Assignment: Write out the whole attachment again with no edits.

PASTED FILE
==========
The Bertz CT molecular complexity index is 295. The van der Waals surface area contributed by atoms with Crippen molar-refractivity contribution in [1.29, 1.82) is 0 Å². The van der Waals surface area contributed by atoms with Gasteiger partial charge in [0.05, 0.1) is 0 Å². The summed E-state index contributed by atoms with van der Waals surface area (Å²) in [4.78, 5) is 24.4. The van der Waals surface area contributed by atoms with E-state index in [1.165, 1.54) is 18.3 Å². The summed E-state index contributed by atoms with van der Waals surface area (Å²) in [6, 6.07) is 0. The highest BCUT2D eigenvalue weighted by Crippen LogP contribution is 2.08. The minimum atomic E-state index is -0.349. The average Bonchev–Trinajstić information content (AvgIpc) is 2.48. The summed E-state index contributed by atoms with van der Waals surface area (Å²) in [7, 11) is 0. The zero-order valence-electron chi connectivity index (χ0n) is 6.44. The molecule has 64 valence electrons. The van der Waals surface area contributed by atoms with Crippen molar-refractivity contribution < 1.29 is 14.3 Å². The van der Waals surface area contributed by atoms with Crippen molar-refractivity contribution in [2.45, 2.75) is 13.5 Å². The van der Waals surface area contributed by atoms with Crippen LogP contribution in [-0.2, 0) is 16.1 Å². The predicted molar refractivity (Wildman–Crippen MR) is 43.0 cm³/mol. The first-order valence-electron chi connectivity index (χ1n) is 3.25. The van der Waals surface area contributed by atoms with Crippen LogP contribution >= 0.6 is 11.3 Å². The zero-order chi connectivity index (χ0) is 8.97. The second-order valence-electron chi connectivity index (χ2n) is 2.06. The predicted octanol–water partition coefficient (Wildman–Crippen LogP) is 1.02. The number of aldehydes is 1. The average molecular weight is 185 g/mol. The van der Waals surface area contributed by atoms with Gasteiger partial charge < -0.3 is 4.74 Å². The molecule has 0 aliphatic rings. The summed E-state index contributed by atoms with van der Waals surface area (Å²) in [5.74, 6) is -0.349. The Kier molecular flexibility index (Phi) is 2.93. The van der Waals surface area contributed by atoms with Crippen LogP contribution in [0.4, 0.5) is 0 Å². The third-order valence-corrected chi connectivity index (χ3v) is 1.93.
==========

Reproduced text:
The Bertz CT molecular complexity index is 295. The van der Waals surface area contributed by atoms with Crippen molar-refractivity contribution in [1.29, 1.82) is 0 Å². The van der Waals surface area contributed by atoms with Gasteiger partial charge in [0.05, 0.1) is 0 Å². The summed E-state index contributed by atoms with van der Waals surface area (Å²) in [4.78, 5) is 24.4. The van der Waals surface area contributed by atoms with E-state index in [1.165, 1.54) is 18.3 Å². The summed E-state index contributed by atoms with van der Waals surface area (Å²) in [6, 6.07) is 0. The highest BCUT2D eigenvalue weighted by Crippen LogP contribution is 2.08. The minimum atomic E-state index is -0.349. The average Bonchev–Trinajstić information content (AvgIpc) is 2.48. The summed E-state index contributed by atoms with van der Waals surface area (Å²) in [7, 11) is 0. The zero-order valence-electron chi connectivity index (χ0n) is 6.44. The molecule has 64 valence electrons. The van der Waals surface area contributed by atoms with Crippen molar-refractivity contribution < 1.29 is 14.3 Å². The van der Waals surface area contributed by atoms with Crippen molar-refractivity contribution in [2.45, 2.75) is 13.5 Å². The van der Waals surface area contributed by atoms with Crippen LogP contribution in [-0.2, 0) is 16.1 Å². The predicted molar refractivity (Wildman–Crippen MR) is 43.0 cm³/mol. The first-order valence-electron chi connectivity index (χ1n) is 3.25. The van der Waals surface area contributed by atoms with Crippen LogP contribution >= 0.6 is 11.3 Å². The zero-order chi connectivity index (χ0) is 8.97. The second-order valence-electron chi connectivity index (χ2n) is 2.06. The predicted octanol–water partition coefficient (Wildman–Crippen LogP) is 1.02. The number of aldehydes is 1. The average molecular weight is 185 g/mol. The van der Waals surface area contributed by atoms with Gasteiger partial charge < -0.3 is 4.74 Å². The molecule has 0 aliphatic rings. The summed E-state index contributed by atoms with van der Waals surface area (Å²) in [5.74, 6) is -0.349. The Kier molecular flexibility index (Phi) is 2.93. The van der Waals surface area contributed by atoms with Crippen LogP contribution in [0.4, 0.5) is 0 Å². The third-order valence-corrected chi connectivity index (χ3v) is 1.93.